What's Next for Spain Soccer?
It’s easy to get out the ol’ Jump to Conclusions Mat after the first round of World Cup matches, only to learn that, oh yeah, it’s just one game. In that sense, you could be forgiven for thinking that Spain might right the ship after their 5-1 pasting at the hands of the Netherlands. After all, Spain lost their opener in 2010 to Switzerland - Switzerland! - before going on to win the tournament. Spain, with their collective coolness and steady leadership could surely get out of this mess, right?
Their win in South Africa was Spain’s first World Cup in history, shedding the Dan Marino label of international football - the greatest to never win the big one. That was sandwiched between two Euro titles, spanning six years of dominance that saw Spain become the first country in history to win three major international tournaments back-to-back-to-back.
During their unprecedented trophy run, it wasn’t just what Spain won, but how they won it. They waltzed through the World Cup in 2010, winning most of their games 1-0, not because they couldn’t have scored more - they could have - but because they knew their opponents didn’t stand a chance if they didn’t have the ball. In the Euro 2012, they averaged 65% of possession while completing 88% of their passes. Masters of organized keep-away, you couldn’t take the ball from them much less put in the back of their net.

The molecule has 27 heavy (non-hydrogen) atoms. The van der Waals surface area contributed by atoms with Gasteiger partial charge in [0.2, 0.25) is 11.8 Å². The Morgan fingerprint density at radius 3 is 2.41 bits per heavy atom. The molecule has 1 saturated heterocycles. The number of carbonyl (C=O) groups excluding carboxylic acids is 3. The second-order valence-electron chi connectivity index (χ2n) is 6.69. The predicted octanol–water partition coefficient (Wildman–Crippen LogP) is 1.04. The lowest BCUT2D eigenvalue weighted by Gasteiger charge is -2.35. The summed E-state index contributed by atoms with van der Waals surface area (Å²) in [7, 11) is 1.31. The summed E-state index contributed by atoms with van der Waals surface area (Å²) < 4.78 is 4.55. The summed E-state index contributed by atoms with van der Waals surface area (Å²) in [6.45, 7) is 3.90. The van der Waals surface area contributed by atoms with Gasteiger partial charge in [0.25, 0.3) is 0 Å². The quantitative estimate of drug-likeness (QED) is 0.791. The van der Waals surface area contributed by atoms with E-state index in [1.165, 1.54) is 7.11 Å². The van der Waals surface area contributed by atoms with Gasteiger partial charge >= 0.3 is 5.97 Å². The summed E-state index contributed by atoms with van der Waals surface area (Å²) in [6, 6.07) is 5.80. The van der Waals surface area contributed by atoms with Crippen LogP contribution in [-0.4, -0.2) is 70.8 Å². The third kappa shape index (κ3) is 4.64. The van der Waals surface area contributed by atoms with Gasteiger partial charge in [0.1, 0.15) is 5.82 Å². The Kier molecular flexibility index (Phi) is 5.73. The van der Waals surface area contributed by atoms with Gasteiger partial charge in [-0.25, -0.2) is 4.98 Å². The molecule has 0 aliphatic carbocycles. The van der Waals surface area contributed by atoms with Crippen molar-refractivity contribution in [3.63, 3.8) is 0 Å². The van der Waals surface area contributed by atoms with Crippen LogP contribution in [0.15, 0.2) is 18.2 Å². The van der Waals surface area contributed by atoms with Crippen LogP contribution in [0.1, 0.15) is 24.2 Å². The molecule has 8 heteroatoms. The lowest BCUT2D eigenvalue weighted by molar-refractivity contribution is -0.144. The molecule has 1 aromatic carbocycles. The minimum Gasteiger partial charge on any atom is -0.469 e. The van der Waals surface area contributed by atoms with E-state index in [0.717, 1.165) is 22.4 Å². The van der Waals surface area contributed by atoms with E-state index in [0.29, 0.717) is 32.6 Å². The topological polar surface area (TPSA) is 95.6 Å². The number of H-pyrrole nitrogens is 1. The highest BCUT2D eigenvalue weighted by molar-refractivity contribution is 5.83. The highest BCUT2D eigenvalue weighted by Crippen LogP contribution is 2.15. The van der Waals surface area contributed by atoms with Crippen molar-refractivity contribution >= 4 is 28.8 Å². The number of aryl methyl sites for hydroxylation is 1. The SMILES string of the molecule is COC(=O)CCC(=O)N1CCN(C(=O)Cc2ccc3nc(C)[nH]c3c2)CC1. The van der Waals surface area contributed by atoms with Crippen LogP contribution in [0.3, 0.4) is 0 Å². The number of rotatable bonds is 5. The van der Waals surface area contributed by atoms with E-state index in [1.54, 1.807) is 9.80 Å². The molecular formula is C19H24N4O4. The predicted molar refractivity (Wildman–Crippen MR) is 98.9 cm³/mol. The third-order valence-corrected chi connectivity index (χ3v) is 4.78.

“Tiki-taka” - the name for their short passing, possession-dominating, high-pressure style of play - became a household phrase, and managers the world over tried to replicate it, quickly learning that it takes a special caliber of player to make it work. If Spanish fans had kept up with the tradition of yelling “ole!” for every completed pass, they would have needed a suitcase full of Luden’s for their sore throats.
Though it’s a chicken-egg argument as to who came first, Spain or Barcelona, Barca too played tiki-taka football and were as successful at club level as Spain was at the international level. Between 2008 and 2013, Barca won four La Liga titles, winning two Champions League trophies and the Copa Del Rey twice. Xavi, Iniesta, Sergio Busquets, Carles Puyol, and Gerard Pique were all pivotal members of Barca and the Spanish national team during this trophy haul and it’s no coincidence that both teams were utterly dominant during those six years.
Spain’s dominance was exemplified in the Maracana, the mostly Brazilian crowd jeering their every mistake, then kicking them after they went down. Their ironic cheers when Spain managed to string a few passes together - tika-mocka, you might say - only shows just how sweet it was for fans of the traditional world soccer power to see Spain yanked off their throne.